The Education Endowment Foundation (EEF), UK
This literature review was commissioned by the Education Endowment Foundation (EEF) to assess the evidence of impact of arts education on cognitive and non-cognitive outcomes of children from pre-school to compulsory school age (ages 3 to 16).
In this review, we considered arts education to include a broad range of subjects including the traditional fine arts (e.g. visual arts, music, dance, performing arts, theatre and dance) as well as modern dance and movement, hip hop, poetry and creative writing.
The EEF was looking to identify arts activities that have evidence of promise, as well as an overview of those where the results are inconclusive or which have not been evaluated.
No high quality single studies were found. It is therefore difficult to state conclusively what the evidence of impact of arts activities in education might be.
However, given that a large number of weak or medium quality studies do suggest positive effects more work in this area, taking into account the most promising avenues, would be justified.
- A total of 199 relevant studies were identified from a search of eleven educational, psychological and social sciences databases. The vast majority of studies were about music education and a combination of arts forms. Most of these studies were conducted with primary school aged children. Very few involved pre-school aged children.
- The review found no convincing evidence that demonstrated a causal relationship between arts education and young people’s academic and other wider outcomes.
- There were a few interventions that showed evidence of promise. Pilot studies, or efficacy trials, could be conducted to improve the evidence base for these interventions. These largely relate to primary school age group.
- Music (instrumental, music education and music integration) shows promise across all age groups.
- The evidence for integrating multi-arts for primary school children is weak largely because the positive studies found were small scale (under 100) or lacked randomisation. They also tended to compare arts-focused schools or arts-trained teachers with non-arts specialist schools and teachers (who may differ in more than their subject expertise). There is potential here for more robust studies.
- Kindermusik, Orff and Kodaly methods of learning music have been shown to be effective on the cognitive development of young children.
- There is little evidence that visual art (painting, drawing, sculpture) had any positive effect on academic outcomes.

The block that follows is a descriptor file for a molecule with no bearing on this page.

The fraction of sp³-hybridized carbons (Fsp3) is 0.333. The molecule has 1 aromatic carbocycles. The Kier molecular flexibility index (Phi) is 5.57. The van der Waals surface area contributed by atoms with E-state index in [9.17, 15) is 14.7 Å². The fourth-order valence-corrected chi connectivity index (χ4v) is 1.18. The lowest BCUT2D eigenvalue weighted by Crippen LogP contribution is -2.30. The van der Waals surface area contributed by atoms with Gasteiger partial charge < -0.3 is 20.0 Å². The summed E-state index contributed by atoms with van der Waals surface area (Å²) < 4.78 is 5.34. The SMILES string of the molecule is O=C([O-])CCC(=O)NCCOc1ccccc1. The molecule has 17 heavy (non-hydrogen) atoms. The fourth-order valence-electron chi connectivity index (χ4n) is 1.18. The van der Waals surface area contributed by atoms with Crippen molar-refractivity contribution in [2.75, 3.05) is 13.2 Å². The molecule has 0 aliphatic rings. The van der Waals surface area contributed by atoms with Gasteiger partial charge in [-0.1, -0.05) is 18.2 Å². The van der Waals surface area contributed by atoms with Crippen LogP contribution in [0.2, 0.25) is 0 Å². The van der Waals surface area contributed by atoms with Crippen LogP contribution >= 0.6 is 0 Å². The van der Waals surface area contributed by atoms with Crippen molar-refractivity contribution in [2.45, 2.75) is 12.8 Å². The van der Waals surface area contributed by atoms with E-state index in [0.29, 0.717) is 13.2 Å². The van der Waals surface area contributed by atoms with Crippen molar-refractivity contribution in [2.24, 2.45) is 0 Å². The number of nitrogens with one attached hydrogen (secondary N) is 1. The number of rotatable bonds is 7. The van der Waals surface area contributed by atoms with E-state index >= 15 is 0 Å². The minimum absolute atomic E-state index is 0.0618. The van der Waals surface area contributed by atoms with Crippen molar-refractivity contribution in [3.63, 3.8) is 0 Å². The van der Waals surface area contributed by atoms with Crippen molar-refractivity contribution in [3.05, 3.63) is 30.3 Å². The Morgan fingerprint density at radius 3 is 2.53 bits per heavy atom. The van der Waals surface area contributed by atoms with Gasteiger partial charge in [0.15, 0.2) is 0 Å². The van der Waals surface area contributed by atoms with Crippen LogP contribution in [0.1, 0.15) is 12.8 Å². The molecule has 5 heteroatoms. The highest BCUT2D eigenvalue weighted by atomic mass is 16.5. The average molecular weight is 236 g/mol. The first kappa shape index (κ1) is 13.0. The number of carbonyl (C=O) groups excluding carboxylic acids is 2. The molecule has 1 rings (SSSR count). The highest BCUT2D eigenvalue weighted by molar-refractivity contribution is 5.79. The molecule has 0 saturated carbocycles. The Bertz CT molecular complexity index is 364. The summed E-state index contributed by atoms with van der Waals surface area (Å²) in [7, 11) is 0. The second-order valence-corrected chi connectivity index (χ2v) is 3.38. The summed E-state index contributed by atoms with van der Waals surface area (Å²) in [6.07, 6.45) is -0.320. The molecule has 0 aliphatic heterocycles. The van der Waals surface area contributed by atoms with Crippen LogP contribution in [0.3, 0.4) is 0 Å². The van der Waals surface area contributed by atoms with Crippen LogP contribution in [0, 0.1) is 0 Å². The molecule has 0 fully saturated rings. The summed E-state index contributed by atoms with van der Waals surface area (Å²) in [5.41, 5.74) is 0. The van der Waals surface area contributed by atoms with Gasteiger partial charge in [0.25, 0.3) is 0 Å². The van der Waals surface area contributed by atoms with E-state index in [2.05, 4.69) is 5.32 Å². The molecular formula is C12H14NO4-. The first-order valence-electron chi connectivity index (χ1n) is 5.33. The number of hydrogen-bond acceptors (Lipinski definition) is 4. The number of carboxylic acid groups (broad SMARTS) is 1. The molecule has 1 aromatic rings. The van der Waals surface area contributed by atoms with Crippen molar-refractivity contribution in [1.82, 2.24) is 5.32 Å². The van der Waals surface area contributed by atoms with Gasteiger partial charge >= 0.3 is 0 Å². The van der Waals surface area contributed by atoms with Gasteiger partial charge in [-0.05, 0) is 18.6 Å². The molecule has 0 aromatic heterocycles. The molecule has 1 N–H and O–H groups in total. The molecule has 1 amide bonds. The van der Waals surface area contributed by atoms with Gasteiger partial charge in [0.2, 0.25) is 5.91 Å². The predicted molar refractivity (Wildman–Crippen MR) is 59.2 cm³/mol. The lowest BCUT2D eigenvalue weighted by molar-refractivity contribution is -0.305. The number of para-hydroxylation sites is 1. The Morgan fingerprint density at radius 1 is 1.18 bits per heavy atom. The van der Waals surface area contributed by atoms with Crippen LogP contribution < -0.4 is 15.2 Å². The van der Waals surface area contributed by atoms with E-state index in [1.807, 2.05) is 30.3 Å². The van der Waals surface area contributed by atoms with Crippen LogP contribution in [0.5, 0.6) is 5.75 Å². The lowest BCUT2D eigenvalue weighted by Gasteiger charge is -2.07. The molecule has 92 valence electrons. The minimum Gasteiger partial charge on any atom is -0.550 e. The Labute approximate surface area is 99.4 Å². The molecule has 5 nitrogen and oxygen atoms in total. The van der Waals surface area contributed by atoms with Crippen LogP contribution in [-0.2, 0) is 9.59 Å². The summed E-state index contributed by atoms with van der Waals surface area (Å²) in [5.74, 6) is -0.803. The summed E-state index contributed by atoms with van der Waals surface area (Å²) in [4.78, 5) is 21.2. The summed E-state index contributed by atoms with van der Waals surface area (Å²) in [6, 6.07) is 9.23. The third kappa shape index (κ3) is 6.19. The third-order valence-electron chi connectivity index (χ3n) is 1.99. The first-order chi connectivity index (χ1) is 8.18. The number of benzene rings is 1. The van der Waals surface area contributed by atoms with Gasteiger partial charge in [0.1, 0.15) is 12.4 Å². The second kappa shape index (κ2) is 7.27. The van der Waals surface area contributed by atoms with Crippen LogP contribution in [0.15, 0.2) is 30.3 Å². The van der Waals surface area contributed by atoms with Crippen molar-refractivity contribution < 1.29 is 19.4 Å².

- More research is needed for the pre-school aged children as there are few studies for this age group.
- Few empirical studies were found about the use of poetry for school-aged children, especially for pre-school and primary school children. Although rhymes and rhythms are routinely taught in pre- school, its impact on children’s literacy has not been evaluated. The gap means that this could be an area worth exploring.
- Most studies about poetry were about the beneficial effects of poetry in general or for older pupils and undergraduates or about the methods of teaching poetry, or about the author’s or pupils’ experience with poetry. The majority of empirical work about poetry in schools was conducted pre 1980 and was largely about the teaching and assessment of poetry
- Few studies have been conducted on creative writing as an activity to support general literacy at school. Most research in this area was either on creative writing as an outcome or for older students in higher education. It could be valuable to explore if creative writing has any impact in developing literacy for primary and secondary school pupils.
- Successful arts activities often involve professional artists. For successful implementation, professional training of teachers is needed on how to effectively integrate the arts activities be it drama, visual arts or music in the classroom.
- There is some suggestion that the mechanisms or factors that contribute to the learning processes in most arts education are related to elements of enjoyment, engagement and extension (e.g. DeMoss and Morris 2012). Otten et al. (2004) reported that the effect of dramatic art on acquisition of history knowledge was mediated by enjoyment. which in turn, predicted future performance on standardised tests.
Beng Huat See and Dimitra Kokotsaki, Durham University